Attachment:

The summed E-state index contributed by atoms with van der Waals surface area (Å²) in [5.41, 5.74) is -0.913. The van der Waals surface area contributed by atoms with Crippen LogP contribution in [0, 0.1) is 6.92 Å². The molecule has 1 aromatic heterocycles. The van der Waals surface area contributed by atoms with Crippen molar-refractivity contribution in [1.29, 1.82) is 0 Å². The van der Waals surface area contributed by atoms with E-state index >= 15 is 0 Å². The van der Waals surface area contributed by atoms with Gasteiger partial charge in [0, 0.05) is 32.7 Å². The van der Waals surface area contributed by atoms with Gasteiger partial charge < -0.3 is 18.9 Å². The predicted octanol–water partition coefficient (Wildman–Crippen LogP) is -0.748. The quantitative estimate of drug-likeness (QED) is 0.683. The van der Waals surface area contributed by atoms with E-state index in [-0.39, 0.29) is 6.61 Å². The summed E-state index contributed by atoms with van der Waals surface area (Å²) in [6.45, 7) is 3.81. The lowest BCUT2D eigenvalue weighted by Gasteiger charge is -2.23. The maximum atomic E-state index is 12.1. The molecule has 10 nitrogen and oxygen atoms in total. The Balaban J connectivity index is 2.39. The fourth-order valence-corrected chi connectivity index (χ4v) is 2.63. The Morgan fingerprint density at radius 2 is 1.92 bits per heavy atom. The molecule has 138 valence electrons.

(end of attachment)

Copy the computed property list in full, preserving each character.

The summed E-state index contributed by atoms with van der Waals surface area (Å²) in [5.41, 5.74) is -0.913. The van der Waals surface area contributed by atoms with Crippen LogP contribution in [0, 0.1) is 6.92 Å². The molecule has 1 aromatic heterocycles. The van der Waals surface area contributed by atoms with Crippen molar-refractivity contribution in [1.29, 1.82) is 0 Å². The van der Waals surface area contributed by atoms with E-state index >= 15 is 0 Å². The van der Waals surface area contributed by atoms with Gasteiger partial charge in [0, 0.05) is 32.7 Å². The van der Waals surface area contributed by atoms with Gasteiger partial charge < -0.3 is 18.9 Å². The predicted octanol–water partition coefficient (Wildman–Crippen LogP) is -0.748. The quantitative estimate of drug-likeness (QED) is 0.683. The van der Waals surface area contributed by atoms with E-state index in [-0.39, 0.29) is 6.61 Å². The summed E-state index contributed by atoms with van der Waals surface area (Å²) in [6.45, 7) is 3.81. The lowest BCUT2D eigenvalue weighted by Gasteiger charge is -2.23. The maximum atomic E-state index is 12.1. The molecule has 10 nitrogen and oxygen atoms in total. The Balaban J connectivity index is 2.39. The fourth-order valence-corrected chi connectivity index (χ4v) is 2.63. The Morgan fingerprint density at radius 2 is 1.92 bits per heavy atom. The molecule has 138 valence electrons.